3. Missing aspects: major biases. Omitting a whole aspect omits a whole swathe of knowledge that is meaningful in that aspect. Whole aspects might be missing if the AI developer fails to recognise their relevance and so does seek them or provide training data about them. This becomes problematic when AI is used in different contexts. Most training data for ChatGPT was written by affluent people in the Global North, in which some aspects important elsewhere have been undervalued.
It is the AI developer who is responsible for ensuring high quality knowledge bases. This becomes more challenging in later-aspect applications, as addressed in Q5.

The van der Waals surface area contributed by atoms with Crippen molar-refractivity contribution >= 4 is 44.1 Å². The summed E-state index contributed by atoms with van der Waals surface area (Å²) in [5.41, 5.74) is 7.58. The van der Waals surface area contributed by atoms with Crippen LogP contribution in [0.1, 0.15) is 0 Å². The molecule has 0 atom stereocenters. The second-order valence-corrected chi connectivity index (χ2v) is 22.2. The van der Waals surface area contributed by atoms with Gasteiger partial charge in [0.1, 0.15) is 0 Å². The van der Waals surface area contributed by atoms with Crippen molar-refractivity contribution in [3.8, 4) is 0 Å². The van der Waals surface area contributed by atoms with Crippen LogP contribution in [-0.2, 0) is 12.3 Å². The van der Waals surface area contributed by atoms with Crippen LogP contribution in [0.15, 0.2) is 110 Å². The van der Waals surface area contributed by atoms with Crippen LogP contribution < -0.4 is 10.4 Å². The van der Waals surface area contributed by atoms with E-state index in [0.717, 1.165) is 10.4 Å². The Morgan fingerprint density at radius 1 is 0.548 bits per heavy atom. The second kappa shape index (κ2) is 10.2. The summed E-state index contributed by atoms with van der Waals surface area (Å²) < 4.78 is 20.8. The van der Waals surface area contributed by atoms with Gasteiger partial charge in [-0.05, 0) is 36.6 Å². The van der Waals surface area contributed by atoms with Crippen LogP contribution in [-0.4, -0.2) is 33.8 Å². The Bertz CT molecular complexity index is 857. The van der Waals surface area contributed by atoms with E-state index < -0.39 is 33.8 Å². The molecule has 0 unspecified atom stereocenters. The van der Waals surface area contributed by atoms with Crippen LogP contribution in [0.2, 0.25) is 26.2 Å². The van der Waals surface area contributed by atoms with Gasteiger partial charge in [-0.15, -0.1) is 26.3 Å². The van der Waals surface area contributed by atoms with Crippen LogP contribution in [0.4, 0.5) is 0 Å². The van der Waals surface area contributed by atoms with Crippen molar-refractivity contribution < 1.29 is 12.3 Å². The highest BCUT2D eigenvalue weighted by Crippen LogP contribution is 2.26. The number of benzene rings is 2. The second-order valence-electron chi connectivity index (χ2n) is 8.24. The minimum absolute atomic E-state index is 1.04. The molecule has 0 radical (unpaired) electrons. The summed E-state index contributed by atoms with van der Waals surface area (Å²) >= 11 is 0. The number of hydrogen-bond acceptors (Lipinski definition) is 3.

The other is that the laws of earlier aspects act as a foundation for those of later aspects, so, in principle, encapsulating knowledge of later aspects requires us to encapsulate laws of all earlier aspects too. Laws of physics depend on three earlier aspects, those of lingual, on eight. Moreover, the middle aspects of human individual functioning are influenced by later aspects too, which can also need encapsulating (e.g. ChatGPT's social database).
Therefore AI tends to work more reliably, and have more successes, in applications governed by the earlier aspects, than those governed by later aspects (see Table 1). X-Ray analysis (spatial aspect) is more reliable than is ChatGPT (lingual). Those who extrapolate from current successes in AI to "AI will soon be able to do everything" fundamentally misunderstand AI.
However, full reliability is not always needed where AI >assists> rather than >replaces> humans - the next question, Q6.